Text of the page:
Using Great Britain Text to Speech

The Tellme Voice Application Network supports both female (hazel) and male (george) voices for Text to Speech (TTS) processing. This article demonstrates how to access this functionality.

To access this TTS functionality, set the name attribute of the voice element to "hazel" or "george" as shown in the following example.

<?xml version="1.0" encoding="iso-8859-1"?>
<vxml version="2.1"
  xmlns="http://www.w3.org/2001/vxml">
  <form>
    <block>
      <prompt>
        <voice name="hazel">
        Welcome to Tellme.
        </voice>
      </prompt>
      <exit/>
    </block>
  </form>
</vxml>

For information about the Speech Synthesis Markup Language (SSML) elements that the TTS engine supports, see the Speech Synthesis Markup Element Reference.

This section covers how phone numbers and mailing addresses should be formatted and how they are read by the TTS engine.

  • Phone numbers are generally organized as <area code> <exchange> <number>, such as 0844 544 6079.
  • Brief time breaks occur between number segments.
  • Phone numbers are not pronounced in pairs, as regular numbers are; digits are read individually.
    Text Pronunciation
    0844 544 6079 "oh eight four four (pause) five four four (pause) six oh seven nine"
    8445446029 "eight four four five (pause) four four six oh two nine"
    (020) 4563 2567 "oh two oh (pause) four five six three (pause) two five six seven "

  • If a phone number does not include the area code, periods are not valid phone number delimiters (for example, 930.9000 is not valid but 650.930.9000 is valid).
  • Phone number delimiters are not pronounced.
  • You can use the SSML say-as element to ensure that the TTS engine pronounces a phone number correctly.
  • Numbers in an address are read as numbers (for details, see the Numbers section)
  • United States addresses are typically in the following format:
    Name of recipient
    Building name [Not all addresses have this part.]
    Street name
    postal town (town/city)
    postal code
    Country 
    
  • To ensure that the TTS engine pronounces the state abbreviation correctly, be sure to include a zip code. Also, do not include extra spaces after the city name.
  • You can use the SSML say-as element to ensure that the TTS engine pronounces an address correctly.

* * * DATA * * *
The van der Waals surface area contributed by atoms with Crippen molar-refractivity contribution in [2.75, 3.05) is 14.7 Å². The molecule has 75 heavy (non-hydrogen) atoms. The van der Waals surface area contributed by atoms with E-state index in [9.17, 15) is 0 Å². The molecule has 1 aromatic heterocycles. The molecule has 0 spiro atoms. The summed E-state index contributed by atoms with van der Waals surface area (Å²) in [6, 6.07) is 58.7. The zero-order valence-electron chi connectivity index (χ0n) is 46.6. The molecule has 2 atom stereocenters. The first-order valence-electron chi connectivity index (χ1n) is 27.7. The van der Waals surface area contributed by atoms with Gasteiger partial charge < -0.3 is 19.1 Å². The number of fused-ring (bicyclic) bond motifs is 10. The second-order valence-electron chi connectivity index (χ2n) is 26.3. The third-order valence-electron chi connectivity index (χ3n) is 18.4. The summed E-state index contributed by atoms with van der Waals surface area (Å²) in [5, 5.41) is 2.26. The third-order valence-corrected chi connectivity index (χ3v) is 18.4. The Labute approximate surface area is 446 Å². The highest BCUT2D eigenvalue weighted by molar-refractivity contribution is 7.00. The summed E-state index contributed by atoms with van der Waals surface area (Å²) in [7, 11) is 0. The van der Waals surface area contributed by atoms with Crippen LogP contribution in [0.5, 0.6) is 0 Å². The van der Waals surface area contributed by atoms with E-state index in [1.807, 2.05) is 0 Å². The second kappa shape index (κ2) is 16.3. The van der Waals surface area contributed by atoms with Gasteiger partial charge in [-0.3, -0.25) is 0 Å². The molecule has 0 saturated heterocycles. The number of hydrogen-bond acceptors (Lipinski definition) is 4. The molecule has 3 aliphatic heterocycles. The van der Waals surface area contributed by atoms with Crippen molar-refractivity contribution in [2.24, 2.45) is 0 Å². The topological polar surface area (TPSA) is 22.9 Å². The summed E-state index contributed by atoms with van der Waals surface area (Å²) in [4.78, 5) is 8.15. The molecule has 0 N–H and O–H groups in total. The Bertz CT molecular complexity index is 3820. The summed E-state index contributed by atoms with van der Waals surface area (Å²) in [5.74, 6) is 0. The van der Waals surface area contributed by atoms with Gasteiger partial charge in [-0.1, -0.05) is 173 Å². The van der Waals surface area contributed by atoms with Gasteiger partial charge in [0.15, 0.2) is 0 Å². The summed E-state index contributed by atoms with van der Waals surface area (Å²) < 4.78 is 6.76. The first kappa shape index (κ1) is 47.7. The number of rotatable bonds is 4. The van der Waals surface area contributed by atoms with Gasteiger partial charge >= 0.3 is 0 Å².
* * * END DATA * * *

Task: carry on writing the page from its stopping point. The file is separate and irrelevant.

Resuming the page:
Note. The street number will be read back as individual digits

Pronunciation Rule Text
Between a street address and a numeric street, a break occurs 49 Featherstone Street
A break occurs between city/state and the zip code LONDON EC1Y 8SY UNITED KINGDOM

Four digit numbers have some common pronunciation patterns, as listed below. You can also use the SSML say-as element to ensure that the TTS engine pronounces a number digit by digit.

Note. To express multiplication, you must write out the mathematical functions. For example, use "4 times 5" instead of "4*5" or "4X5".

Pattern Pronunciation Rule Example Text Example Pronunciation
4 digit numbers without commas, decimal points read as pairs 2348 twenty three forty eight
4 digit numbers where 2nd pair begins with zero 2nd pair is read as individual digits 2304 twenty three oh four
4 digit numbers that begins with zero Read as pair 0234 zero two hundered and thirty four
4 digit number where 2nd pair is 00 read in hundreds 1200 twelve hundred
4 digit number 2001 through 2009 Read as a single number 2008 two thousand and eight

Currency values are pronounced, in general, as <number><currency value> AND <number> <currency value>. For example, £432.19 is pronounced as "four hundred and thirty two pounds ,nineteen pence." You can use the SSML say-as element to ensure that the TTS engine pronounces a currency value correctly.

Note. Ignore trailing character  ahead of currency

Pronunciation Rule Text Pronunciation
zero value before or after decimal point, only the non-zero value is read £432.00 "four hundred and thirty two pounds"
£0.19 "nineteen pence"
Use m or b to indicate million or billion, respectively. Capitalization or spacing does not matter. £432M "four hundred and thirty two million pounds"
£432.19 m "four hundred and thirty two point one nine million pounds"
£432B four hundred thirty two billion pounds
£432.19 b "four hundred and thirty two point one nine billion pounds"
Ranges are pronounced with the currency value last £2 - £4 "two pounds to four pounds"
Currency in dollars $12.34 "twelve dollars thirty four cents "
Use currency abbreviations GBP 12.34 Twelve pounds sterling thirty four pence

You can refer here Currency Abbreviations to know about currency code abbreviations and the readout for each.

This section covers how the TTS engine pronounces date and time text. You can use the SSML say-as element to ensure that the TTS engine pronounces a date or time value correctly.

Note. Roman Numerals in dates are not supported.

Dates in Great Britain are formatted as dd/mm/yyyy (DMY convention)

Text Pronunciation
25/11/1990 "November the twenty fifth nineteen ninety"
26.01.90 "January the twenty sixth ninety"
1980s "nineteen eighties"
Feb 14 2009 "February the 14th two thousand and nine"

Time can be formatted in different ways. Below are examples of the different formats. In general, time is expressed in 12-hour format, with am and pm to indicate morning or evening. For official purposes 24-hour time notation is used.

  • 12:14
  • 12:14:13
  • 12:14 pm
Pronunciation Rule Text Pronunciation
Seconds are optional 12:14 twelve fourteen
12:14:13 twelve fourteen and thirteen seconds
Morning and evening indicators are optional, can be capitalized or not, with or without periods 12:14 pm twelve fourteen P M

See Also
Speech Synthesis Markup Element Reference, Unicode Code Charts
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